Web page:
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Without (at least a weak form of) choice, we cannot prove the existence of a basis for $\mathbf{R}$ over $\mathbf{Q}$. But is there some vector space $V\supset \mathbf{R}$ that we can prove has a basis, without choice?

Note that it is not true in general that if $V$ has a basis and $U\subseteq V$ then $U$ has a basis; see https://mathoverflow.net/questions/80765/if-v-is-a-vector-space-with-a-basis-w-subseteq-v-has-to-have-a-basis-too

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    $\begingroup$ @Asaf Karagila I think this is not a duplicate of math.stackexchange.com/questions/257325/… because that question gets us "There are models where R has no basis over Q" but that does not get us "There are models where no superspace of R has no basis over Q"; in particular, I do not see why a superspace of R having a basis implies R has a basis. $\endgroup$ – alphacapture Sep 30 '17 at 23:56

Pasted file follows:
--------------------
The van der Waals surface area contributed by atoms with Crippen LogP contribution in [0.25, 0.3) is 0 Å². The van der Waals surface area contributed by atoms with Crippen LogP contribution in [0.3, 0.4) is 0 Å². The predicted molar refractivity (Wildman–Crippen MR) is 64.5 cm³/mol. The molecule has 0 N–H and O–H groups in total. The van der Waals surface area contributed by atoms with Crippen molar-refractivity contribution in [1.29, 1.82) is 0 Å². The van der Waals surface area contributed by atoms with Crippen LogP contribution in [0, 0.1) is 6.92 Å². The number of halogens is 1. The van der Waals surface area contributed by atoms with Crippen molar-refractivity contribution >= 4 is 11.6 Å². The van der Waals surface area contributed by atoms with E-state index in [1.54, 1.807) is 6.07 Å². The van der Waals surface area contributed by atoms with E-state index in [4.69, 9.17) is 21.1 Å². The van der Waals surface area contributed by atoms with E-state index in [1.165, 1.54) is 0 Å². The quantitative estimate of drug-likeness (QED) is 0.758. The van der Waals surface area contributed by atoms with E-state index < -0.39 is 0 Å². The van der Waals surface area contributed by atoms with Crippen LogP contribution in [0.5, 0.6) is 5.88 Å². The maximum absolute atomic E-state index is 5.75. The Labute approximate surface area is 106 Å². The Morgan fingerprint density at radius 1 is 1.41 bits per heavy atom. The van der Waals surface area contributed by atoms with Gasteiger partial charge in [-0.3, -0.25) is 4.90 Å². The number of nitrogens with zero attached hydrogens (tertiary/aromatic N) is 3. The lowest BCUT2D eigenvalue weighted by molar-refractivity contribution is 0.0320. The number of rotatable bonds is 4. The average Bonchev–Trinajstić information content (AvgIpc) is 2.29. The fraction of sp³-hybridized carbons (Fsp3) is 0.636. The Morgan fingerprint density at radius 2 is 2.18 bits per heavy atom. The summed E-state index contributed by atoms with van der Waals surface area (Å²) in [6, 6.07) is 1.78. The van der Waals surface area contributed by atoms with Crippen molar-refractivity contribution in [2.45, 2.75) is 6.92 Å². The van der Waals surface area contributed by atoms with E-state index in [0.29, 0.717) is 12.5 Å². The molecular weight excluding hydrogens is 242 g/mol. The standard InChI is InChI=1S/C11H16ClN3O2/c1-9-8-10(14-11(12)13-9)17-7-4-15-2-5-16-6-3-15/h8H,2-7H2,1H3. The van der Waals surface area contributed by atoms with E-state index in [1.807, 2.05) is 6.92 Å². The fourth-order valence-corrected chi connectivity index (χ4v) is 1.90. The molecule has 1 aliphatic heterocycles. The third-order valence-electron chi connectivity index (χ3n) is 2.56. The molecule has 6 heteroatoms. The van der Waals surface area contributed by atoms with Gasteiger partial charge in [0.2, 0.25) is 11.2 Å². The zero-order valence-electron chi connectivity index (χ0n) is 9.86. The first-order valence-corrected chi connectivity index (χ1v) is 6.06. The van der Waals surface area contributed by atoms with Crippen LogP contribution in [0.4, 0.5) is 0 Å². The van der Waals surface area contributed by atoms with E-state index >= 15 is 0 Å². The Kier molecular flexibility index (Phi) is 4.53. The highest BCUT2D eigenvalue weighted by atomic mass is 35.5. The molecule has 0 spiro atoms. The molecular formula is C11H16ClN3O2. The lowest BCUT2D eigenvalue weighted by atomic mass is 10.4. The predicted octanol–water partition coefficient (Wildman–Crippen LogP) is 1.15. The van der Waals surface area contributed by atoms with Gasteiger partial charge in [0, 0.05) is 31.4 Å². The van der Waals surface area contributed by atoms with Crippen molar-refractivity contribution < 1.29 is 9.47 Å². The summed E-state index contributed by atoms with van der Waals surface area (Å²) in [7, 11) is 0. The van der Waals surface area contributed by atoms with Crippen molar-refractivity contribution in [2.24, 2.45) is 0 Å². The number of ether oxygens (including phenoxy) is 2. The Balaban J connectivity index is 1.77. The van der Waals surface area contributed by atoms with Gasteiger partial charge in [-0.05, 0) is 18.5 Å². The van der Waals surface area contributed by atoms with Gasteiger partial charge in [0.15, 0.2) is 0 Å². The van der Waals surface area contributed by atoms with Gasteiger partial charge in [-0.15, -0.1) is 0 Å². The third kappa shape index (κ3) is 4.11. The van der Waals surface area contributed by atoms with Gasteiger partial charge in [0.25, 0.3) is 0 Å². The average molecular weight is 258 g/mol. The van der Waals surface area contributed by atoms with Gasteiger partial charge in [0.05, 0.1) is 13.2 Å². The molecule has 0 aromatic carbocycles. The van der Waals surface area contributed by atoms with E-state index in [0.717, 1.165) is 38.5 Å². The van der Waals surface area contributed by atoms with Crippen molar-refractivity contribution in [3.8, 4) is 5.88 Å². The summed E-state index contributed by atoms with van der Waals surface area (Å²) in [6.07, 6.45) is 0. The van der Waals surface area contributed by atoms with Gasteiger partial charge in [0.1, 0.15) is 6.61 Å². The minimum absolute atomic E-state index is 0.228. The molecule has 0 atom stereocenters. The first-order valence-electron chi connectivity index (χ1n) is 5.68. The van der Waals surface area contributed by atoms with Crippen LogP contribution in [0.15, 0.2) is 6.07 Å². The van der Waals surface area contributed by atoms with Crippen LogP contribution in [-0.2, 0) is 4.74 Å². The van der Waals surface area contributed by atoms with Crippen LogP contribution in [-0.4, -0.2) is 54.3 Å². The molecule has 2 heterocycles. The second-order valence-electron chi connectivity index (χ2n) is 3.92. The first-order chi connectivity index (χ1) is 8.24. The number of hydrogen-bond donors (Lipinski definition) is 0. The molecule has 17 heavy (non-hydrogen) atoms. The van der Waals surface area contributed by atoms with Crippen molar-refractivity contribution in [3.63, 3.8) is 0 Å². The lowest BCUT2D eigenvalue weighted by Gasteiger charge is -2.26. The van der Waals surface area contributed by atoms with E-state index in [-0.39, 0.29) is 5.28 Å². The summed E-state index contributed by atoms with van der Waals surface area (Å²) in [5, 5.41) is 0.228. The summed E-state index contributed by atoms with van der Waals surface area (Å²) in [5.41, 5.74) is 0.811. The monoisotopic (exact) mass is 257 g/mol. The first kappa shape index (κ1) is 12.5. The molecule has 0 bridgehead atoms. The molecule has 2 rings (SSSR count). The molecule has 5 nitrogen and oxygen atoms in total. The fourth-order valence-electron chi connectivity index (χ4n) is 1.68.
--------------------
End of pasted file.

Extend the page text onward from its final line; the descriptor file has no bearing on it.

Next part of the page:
• $\begingroup$ You are absolutely right. I misread the question. $\endgroup$ – Asaf Karagila Oct 1 '17 at 5:58
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No. If there existed such a basis, we could define the following linear function $f:V\to\mathbf{Q}:$

Write $1\in\mathbf{R}$ as a linear combination of the basis vectors. Let $v$ be one of those basis vectors. Send $v$ to 1 and the rest to 0.

But now the restriction of this to $\mathbf{R}$ would be a linear function from $\mathbf{R}$ to $\mathbf{Q}$ other than the 0 function, which does not exist without some amount of choice.

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